“I would love to.” Together they made their way deeper into the stone hall, slowed only by Saint Avellino’s compulsive need to stop and light every candle they passed, even when there were ten to a sconce. The gust and echo came again, but this time he held up his hanging sleeves and used his body to protect the little flames. Langcorn thought he recognized a shout this time, but didn’t think it polite to query.
“I hope you’ll excuse things being a little hectic,” the saint said to put him at ease. “So many people take the plunge during the holidays; it’s my busiest time.”
“It sounds like those people could use calendars of their own.”
“Oh no. We don’t give them out like candy. They’re only for people who have reason to lack faith entirely, people who have never known a single significant blessing.”
“Well then I’m not sure I deserve mine,” Langcorn said, slowing. “I have my Beau, and he is a very significant blessing.” The breeze came again, Avellino shielding his candlestick with one hand. He looked frustrated with their pace, his other hand flailing, urging Langcorn forward.
“I’m sorry but we never err in these things, so this ‘Beau’ might not be as genuine as you think he is. Come, come.” They resumed. “Now the nature of your relationship is not blessed, but that would not matter if you had found happiness or fulfillment. Most of the others would say those things aren’t possible for people of your… persuasion, but not me! All are welcome to fall into my arms.”
“Are you saying you’ll be my patron?” Langcorn asked hopefully.
“My son, of course I will!” Avellino laughed, but stopped and carefully recoiled with his head like a turtle, as he’d almost put out the candle himself. The next wind finally succeeded in snuffing it, as it was the strongest yet, made up of several intertwined screams of terror.
“Does someone need our help!?” the lanky visitor asked, hunching over to let the wails fly overhead.
“They already have mine, don’t worry,” the saint assured. “These are sudden deaths remember. Everyone here is taken by surprise.” They finally came to a turn, and around the bend Langcorn saw the company he would be joining.
Open copper pipes hung down from the ceiling, big enough around for a horse to fall through, but they produced only men and women. Some of them were unconscious, but most screamed from top to bottom, and when there were three or more simultaneously they combined to create the gust Langcorn had felt in waves.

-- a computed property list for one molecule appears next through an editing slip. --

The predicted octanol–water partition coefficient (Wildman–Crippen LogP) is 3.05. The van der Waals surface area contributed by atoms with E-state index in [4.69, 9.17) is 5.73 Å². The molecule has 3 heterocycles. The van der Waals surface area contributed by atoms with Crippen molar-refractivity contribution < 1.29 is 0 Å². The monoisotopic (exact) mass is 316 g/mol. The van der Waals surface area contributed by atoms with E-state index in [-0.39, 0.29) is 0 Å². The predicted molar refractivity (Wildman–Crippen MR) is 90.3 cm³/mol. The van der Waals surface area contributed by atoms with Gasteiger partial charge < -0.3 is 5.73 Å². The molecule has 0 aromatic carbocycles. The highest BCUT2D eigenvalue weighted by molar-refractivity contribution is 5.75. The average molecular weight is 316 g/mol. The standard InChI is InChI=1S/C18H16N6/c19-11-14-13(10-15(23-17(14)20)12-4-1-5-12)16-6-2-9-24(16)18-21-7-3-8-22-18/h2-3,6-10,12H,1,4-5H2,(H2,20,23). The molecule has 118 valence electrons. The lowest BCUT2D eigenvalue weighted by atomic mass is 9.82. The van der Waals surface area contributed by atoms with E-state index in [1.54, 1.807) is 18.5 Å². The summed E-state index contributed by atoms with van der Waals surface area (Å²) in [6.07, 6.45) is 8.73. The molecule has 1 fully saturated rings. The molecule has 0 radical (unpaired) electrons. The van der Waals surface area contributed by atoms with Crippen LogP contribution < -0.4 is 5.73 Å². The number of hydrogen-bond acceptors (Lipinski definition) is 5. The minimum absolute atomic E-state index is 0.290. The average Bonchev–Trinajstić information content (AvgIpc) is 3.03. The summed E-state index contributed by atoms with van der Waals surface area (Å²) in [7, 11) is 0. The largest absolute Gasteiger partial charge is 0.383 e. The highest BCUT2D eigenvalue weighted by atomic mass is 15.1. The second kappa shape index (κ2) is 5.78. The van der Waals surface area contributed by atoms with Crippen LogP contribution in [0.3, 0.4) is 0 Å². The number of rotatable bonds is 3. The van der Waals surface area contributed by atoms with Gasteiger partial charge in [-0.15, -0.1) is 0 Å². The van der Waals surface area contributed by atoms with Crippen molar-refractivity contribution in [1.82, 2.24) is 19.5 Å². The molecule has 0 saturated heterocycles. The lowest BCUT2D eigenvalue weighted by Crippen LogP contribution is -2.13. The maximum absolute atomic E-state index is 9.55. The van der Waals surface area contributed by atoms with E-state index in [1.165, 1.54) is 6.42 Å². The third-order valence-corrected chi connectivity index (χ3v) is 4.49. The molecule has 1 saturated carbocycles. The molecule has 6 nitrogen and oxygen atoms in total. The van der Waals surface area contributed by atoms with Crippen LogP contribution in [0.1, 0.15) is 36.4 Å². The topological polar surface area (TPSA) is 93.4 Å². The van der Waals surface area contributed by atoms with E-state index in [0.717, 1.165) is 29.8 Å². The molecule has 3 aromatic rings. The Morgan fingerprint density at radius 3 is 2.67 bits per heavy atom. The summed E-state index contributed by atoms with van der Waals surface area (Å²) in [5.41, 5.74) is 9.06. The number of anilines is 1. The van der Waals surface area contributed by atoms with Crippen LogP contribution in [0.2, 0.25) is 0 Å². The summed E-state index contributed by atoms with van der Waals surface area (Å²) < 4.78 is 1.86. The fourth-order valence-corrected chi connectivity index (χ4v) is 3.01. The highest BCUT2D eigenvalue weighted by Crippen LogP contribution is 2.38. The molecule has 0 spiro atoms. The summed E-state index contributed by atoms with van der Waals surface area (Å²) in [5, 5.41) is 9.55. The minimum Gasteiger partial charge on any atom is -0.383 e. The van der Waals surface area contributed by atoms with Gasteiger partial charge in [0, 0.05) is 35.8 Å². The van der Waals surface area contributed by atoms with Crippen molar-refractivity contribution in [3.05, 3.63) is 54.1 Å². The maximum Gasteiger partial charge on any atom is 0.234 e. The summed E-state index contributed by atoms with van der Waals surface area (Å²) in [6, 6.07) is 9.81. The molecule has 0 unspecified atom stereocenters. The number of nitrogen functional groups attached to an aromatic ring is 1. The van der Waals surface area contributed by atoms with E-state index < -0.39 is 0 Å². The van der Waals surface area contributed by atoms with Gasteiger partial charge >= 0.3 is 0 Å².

The pipes were only open to allow for the briefest inspection, as the floor beneath them was riddled with dark holes their voices quickly disappeared down. There was a thick layer of bluish-gray waxy grease on the rim of each one, claw marks going all the way around like a slimy gaping bloom, apparently to keep them from latching on in their confusion.
Langcorn watched, aghast and mesmerized, as they were born from the ceiling, lived a brief life of panic and fear, and were swallowed by the darkness. Their skin came in colors he’d never seen, their flashing faces either races wholly new to him or distortions of speed and air in their flapping cheeks.
It was impossible for him to recognize them as such, but their clothes came from all different cultures and eras. He would’ve rather liked the bell bottoms that went fluttering by if he’d seen them on a person standing contentedly. No matter if they wore kimonos, saris, or a beekeeping suit, they all screamed in the same tongue. Saint Avellino turned his back on their dragging hair and wide eyes, smiling at Langcorn.
“Here we are my son. You’re very lucky; you may have your pick.” From the ensuing wave of the smoking candlestick Langcorn inferred that the saint meant his pick of dark bottomless hole to throw himself into.
“I’m afraid… I don’t understand. I didn’t die when they tossed me over that bridge, and I don’t think it’s within the obligations of polite society to make sure their efforts go through.”
“Have no fear,” Saint Avellino chuckled. “You didn’t die because you needed to come here first. You did that. The oversight has been corrected, I am your patron saint, and now you can complete your fall and perish as you were supposed to.” A real estate agent holding a steering wheel, who had taken a mountain turn much too sharply, flew by over the saint’s shoulder and disappeared.
“What happens after that?”